Sunday, December 26, 2021

270. German film director Maria Schrader’s third feature film “Ich bin dein Mensch” (I am Your Man) (2021) (Germany) in German, based on a short story by Emma Braslavsky: Can artificial intelligence and robotics find your perfect spouse in the near future?



 














Your pain is pathetic. It is pathetic because it is relative. It is also not pathetic because it is part of you, and that’s why I love it.” 

---The android Tom created by algorithms and constantly capable of processing new information and thus evolving and responding constantly to be the designed perfect partner of Alma, a human archaeologist, ironically studying how people have changed over 4000 years by studying cuneiform scripts.


 

Maria Schrader’s film I am Your Man is a fascinating sci-fi (science fiction) film. The film progresses from the milestones set by the talking and scheming computer HAL of Stanley Kubrick’s 2001: A space odyssey (1968), to the crafty gynoid (a female android) of Alex Garland’s Ex Machina (2014), to the algorithm-oriented holographic spouses of the sci-fi play by Jordan Harrison and its adapted movie version of Michael Almeyreda’s Marjorie Prime (2017) to eventually introduce us to director Maria Schrader’s Tom—a perfect android, very smart, handsome, affable and totally benevolent to humans. In Kubrick’s 2001: A space odyssey, HAL the computer had become so smart that it began to give malevolent advice to misguide humans and even went to the extent of turning off the life-support system of three crewmen surviving in animated suspension, killing them instantly, in an effort to control the human crew of the space ship. In Garland’s Oscar-winning Ex Machina the near-perfect gynoid Ava locks up her human friend and leaves her mortally wounded human creator’s scientific facility to blend with the outside world of humans—yet another but more sophisticated variant of HAL. In Harrison’s/Almeyreda’s Marjorie Prime, while the holographic spouses cannot be touched they provide psychological and benevolent comfort to humans suffering from Alzheimer’s disease but can recall the memories of those suffering from the disease and thus provide succor. But one of the holograms does trip up to upset the near perfect scenario. Thus both Maria Schrader’s I am Your Man and Almeyreda’s Marjorie Prime take the viewer to the distinct possibility of recreating memories of past love in humans with the intelligent use of artificial intelligence in the not-so-distant future.  Schrader’s film scores over Almeyreda’s film because the android Tom in I am Your Man is physical, protective, affable with all humans, and good looking. Screenplay writers Jan Schomburg and Maria Schrader reveal towards the end of the film that even the name Tom is connected with Thomas, a childhood sweetheart of Alma, the archaeologist—evidently information sourced by the company that manufactured Tom by delving deep into the memory of Alma aided by her brain scans. (Actress Maren Eggert, won the Best Actress award at the Berlin International Film Festival, 2021, for her performance as Alma in I am your Man.)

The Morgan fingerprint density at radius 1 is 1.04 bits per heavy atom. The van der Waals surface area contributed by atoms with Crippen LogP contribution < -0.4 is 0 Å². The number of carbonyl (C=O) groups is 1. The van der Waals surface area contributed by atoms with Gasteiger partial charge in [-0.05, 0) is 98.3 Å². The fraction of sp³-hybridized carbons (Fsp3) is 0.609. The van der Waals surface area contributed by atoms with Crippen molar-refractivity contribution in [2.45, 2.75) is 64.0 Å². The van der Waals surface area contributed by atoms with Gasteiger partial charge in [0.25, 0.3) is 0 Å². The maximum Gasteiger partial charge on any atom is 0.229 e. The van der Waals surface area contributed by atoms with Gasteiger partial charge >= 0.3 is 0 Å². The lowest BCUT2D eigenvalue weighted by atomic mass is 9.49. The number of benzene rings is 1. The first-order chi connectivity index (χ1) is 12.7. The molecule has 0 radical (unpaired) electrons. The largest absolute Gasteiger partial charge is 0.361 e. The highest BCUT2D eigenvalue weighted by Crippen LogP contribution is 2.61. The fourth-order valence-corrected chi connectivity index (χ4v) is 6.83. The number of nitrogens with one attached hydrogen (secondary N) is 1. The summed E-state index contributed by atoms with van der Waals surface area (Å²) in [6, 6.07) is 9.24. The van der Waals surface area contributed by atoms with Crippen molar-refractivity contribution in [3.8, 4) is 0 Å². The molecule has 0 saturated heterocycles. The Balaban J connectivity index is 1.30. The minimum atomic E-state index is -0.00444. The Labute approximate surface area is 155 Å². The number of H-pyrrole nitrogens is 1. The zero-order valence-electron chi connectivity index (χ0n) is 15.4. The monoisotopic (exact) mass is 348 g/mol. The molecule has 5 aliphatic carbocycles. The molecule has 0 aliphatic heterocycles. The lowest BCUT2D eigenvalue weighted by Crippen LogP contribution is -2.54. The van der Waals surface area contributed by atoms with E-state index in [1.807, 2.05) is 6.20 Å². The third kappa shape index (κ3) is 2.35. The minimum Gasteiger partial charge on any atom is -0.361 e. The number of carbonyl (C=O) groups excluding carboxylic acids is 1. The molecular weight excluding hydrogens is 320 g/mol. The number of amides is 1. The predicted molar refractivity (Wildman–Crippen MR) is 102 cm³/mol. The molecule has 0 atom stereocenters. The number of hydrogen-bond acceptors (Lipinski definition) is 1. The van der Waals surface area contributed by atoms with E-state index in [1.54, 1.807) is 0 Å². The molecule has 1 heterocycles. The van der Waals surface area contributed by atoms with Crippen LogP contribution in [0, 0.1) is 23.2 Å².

The android Tom (Dan Stevens) observing Alma 
(Maren Eggert) to pick up minute details to please
her, in her apartment

In the film I am your Man, Alma the archaeologist, faces a fund crunch for her scientific project and to augment her depleting financial resources she agrees to participate in a 3-week evaluation of an android boyfriend developed by a company by assimilating her past memories with the aid of a brain scan among other sources of information to suit her dream spouse--intelligent, handsome and somewhat exotic. The evaluation period of Tom includes a 3-day live-in period when the pair does have a sexual encounter that satisfies the needs of Alma.